. —Camillus returned in triumphal procession to the City, after having been victorious in three simultaneous wars.
By far the greatest number of the prisoners who were led before his chariot belonged to the Etruscans. They were publicly sold, and so much was realized that after the matrons had been repaid for their gold2
, three golden bowls were made from what was left.
These were inscribed with the name of Camillus, and it is generally believed that previous to the fire in the Capitol3
they were deposited in the chapel of Jupiter before the feet of Juno.
During the year, those of the inhabitants of Veii, Capenae, and Fidenae who had gone over to the Romans whilst these wars were going on, were admitted into full citizenship and received an allotment of land.
The senate passed a resolution recalling those who had repaired to Veii and taken possession of the empty houses there to avoid the labour of rebuilding. At first they protested and took no notice of the order; then a day was fixed, and those who had not returned by that date were threatened with outlawry. This step made each man fear for himself, and from being united in defiance they now showed individual obedience.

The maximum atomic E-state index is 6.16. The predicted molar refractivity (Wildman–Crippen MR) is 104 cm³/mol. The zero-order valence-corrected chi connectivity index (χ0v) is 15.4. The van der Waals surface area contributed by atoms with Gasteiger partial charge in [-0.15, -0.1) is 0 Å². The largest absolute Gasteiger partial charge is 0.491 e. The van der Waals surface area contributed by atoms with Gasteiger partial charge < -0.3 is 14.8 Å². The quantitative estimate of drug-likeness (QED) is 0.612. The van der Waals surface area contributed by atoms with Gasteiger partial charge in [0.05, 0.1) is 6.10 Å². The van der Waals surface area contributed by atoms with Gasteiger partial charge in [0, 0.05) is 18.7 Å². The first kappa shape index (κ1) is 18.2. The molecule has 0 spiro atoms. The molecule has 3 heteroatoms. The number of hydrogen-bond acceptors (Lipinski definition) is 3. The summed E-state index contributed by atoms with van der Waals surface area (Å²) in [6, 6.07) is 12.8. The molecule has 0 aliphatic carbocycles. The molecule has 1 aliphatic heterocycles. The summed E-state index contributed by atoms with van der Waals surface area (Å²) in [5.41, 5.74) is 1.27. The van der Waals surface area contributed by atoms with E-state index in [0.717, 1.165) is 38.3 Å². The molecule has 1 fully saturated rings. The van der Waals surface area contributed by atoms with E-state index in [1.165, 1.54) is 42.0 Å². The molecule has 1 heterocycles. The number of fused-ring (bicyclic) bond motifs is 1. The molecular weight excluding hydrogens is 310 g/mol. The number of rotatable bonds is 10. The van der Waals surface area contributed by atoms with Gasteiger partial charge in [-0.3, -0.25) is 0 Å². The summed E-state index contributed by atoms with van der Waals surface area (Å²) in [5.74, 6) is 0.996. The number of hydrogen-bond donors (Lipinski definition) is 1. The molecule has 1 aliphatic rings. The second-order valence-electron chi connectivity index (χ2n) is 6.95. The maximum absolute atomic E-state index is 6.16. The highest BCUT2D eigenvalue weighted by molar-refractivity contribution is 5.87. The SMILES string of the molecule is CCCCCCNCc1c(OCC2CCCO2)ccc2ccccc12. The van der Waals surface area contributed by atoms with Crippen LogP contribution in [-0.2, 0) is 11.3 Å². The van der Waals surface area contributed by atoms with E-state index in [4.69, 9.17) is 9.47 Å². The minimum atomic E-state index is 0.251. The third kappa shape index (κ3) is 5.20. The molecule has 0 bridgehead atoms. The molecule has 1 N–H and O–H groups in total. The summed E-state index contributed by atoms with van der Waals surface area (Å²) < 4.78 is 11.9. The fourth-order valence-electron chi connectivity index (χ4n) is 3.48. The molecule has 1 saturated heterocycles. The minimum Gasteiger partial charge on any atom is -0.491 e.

Rome was growing in population, and buildings were rising up in every part of it The State gave financial assistance; the aediles urged on the work as though it were a State undertaking; the individual citizens were in a hurry to complete their task through need of accommodation. Within the year the new City was built.
. —At the close of the year elections of consular tribunes were held. Those elected were T. Quinctius Cincinnatus, Q. Servilius Fidenas (for the fifth time), L. Julius Julus, L. Aquilius Corvus, L. Lucretius Tricipitinus, and Ser. Sulpicius Rufus.
One army was led against the Aequi —not to war, for they acknowledged that they were conquered, but —to ravage their territories so that no strength might be left them for future aggression. The other advanced into the district of Tarquinii. There, Cortuosa and Contenebra, towns belonging to the Etruscans, were taken by assault.
At Cortuosa there was no fighting, the garrison were surprised and the place was carried at the very first assault. Contenebra stood a siege for a few days, but the incessant toil without any remission day or night proved too much for them.
The Roman army was formed into six divisions, each of which took its part in the fighting in turn every six hours. The small number of the defenders necessitated the same men continually coming into action against a fresh enemy; at last they gave up, and an opening was afforded the Roman for entering the city.
The tribunes decided that the booty should be sold on behalf of the State, but they were slower in announcing their decision than in forming it; whilst they were hesitating, the soldiery had already appropriated it, and it could not be taken from them without creating bitter resentment.
The growth of the City was not confined to private buildings. A substructure of squared stones was built beneath the Capitol during this year, which, even amidst the present magnificence of the City, is a conspicuous object.